Jim, it appears that the table in Picture Framing Magazine should have listed Denglas under the "UV Filtering Anti-Reflection (coated) Glass" section since those properties are claimed on this glass by the manufacturer, unless they know something we don't.
Yeah, I was always under the impression that all Denglas was anti-reflective and coated rather than etched. Otherwise it wouldn't be "Den". If I remember correctly, the name comes from Denton Vacuum, which originally developed the anti-reflective property for airplane instrument displays.
:cool: Rick
Denglas did have a UV filtering A/R product at one time. It was a laminated glass and acrylic sandwich requiring special skills to cut and finish. Neat stuff, and essentially bullet proof, but a bit spendy for our market. As I remember a 24 x 30 lite cost about $175.00 back in the early 90's.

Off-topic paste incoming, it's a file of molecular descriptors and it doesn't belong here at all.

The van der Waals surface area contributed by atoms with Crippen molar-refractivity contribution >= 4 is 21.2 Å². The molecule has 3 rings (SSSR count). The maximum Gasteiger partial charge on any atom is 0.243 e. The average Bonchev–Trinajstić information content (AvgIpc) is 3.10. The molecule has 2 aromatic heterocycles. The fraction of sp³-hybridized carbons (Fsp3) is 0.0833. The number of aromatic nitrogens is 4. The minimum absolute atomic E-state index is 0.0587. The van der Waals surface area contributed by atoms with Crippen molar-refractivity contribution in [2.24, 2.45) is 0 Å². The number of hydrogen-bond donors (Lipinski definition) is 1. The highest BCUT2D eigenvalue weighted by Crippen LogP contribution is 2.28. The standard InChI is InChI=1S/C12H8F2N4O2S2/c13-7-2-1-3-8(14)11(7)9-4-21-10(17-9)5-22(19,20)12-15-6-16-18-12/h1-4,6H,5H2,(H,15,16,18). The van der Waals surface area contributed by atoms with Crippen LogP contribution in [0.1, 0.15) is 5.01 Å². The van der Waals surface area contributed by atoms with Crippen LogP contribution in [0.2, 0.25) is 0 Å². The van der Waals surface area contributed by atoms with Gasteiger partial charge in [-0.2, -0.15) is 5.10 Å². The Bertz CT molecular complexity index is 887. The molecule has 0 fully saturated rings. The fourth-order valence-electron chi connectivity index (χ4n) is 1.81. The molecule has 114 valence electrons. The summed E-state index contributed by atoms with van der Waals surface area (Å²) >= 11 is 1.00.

Originally posted by Doug Gemmell:
[Q]...I think the comparison with Museum is apples to apples in this case... The Denglas rep said the published UV blocking percentage is slightly lower than that claimed by TruVue but the tested spectrum range is broader so they provide about the same protection.

Jim, it appears that the table in Picture Framing Magazine should have listed Denglas under the "UV Filtering Anti-Reflection (coated) Glass" section since those properties are claimed on this glass by the manufacturer, unless they know something we don't.
Manufacturers' published data holds the answers. It is a mistake to rely on any sales person's opinion or interpretation of the data - look at the numbers yourself and then decide..